Providing high quality care to people of all ages is at the heart of the principles of the health and social care system. Ensuring people have the best possible quality of life and the equality of independent living is fundamental to a socially just society. Accordingly, health and social care services need to provide a quality service to meet all people’s needs.
The services provided by social care, when done well, can transform people’s lives, provide them new opportunities, help them realise independence and provide personal care with dignity and understanding.
- Social care statistics and data
Councils return a large amount of information on the social services they provide through the Referrals, Assessments and Packages of Care system. Information is also collected on provision of care to households during one week each year. This information is collated and published by the Information Centre.
Publication and policy documents from DH and elsewhere
- National Adult Social Care Intelligence Service (NASCIS)
NASCIS is a collection of data, tools and resources on adult social care designed to meet the varied needs of service planners, managers, researchers and policy makers. It aims to provide a single national resource of timely, relevant and useful information for social care services across England. NASCIS holds data on the primary adult social care collections going back to 2005/ 2006 for Councils with Adult Social Services Responsibilities (CASSRs).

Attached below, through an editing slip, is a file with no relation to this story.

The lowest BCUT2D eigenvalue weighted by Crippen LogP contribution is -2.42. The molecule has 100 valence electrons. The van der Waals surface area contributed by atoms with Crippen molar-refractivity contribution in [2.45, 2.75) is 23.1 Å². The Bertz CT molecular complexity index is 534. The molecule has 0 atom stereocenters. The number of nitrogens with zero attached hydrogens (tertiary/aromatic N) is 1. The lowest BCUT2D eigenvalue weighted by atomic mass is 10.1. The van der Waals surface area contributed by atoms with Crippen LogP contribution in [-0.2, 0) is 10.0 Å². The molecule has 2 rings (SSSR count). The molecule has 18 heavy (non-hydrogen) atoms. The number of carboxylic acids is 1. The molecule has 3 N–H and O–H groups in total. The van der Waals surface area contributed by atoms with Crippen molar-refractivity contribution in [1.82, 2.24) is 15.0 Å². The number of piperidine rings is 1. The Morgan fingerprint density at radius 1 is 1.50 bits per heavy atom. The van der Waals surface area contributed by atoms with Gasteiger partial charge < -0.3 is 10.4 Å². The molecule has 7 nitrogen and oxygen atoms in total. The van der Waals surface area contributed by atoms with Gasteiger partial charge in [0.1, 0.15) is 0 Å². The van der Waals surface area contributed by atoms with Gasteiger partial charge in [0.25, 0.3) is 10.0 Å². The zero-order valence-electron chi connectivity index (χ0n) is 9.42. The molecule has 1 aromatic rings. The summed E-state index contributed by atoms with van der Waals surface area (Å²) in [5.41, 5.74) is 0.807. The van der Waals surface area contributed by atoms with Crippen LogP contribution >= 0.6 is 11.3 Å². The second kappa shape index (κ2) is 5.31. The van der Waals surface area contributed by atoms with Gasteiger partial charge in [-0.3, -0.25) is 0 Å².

- Social care in the West Midlands 2007/08
This report provides data and information on social care services for adults in the West Midlands. It highlights issues related to the data accuracy and discrepancy in funding among different local authorities within the West Midlands. It also identified the need for a comprehensive social care intelligence service which can support the complex agenda of social care development.
- Social Work Reform Board – One Year On Report
The Reform Board’s report sets out the progress that has been made and seeks views from the sector, including social workers, on five key areas of reform and looks to the wider social work sector to take forward and test proposals and feedback views to support implementation.
- Children’s social care
Primary responsibility for information on children's social care lies with the Department for Education and Skills.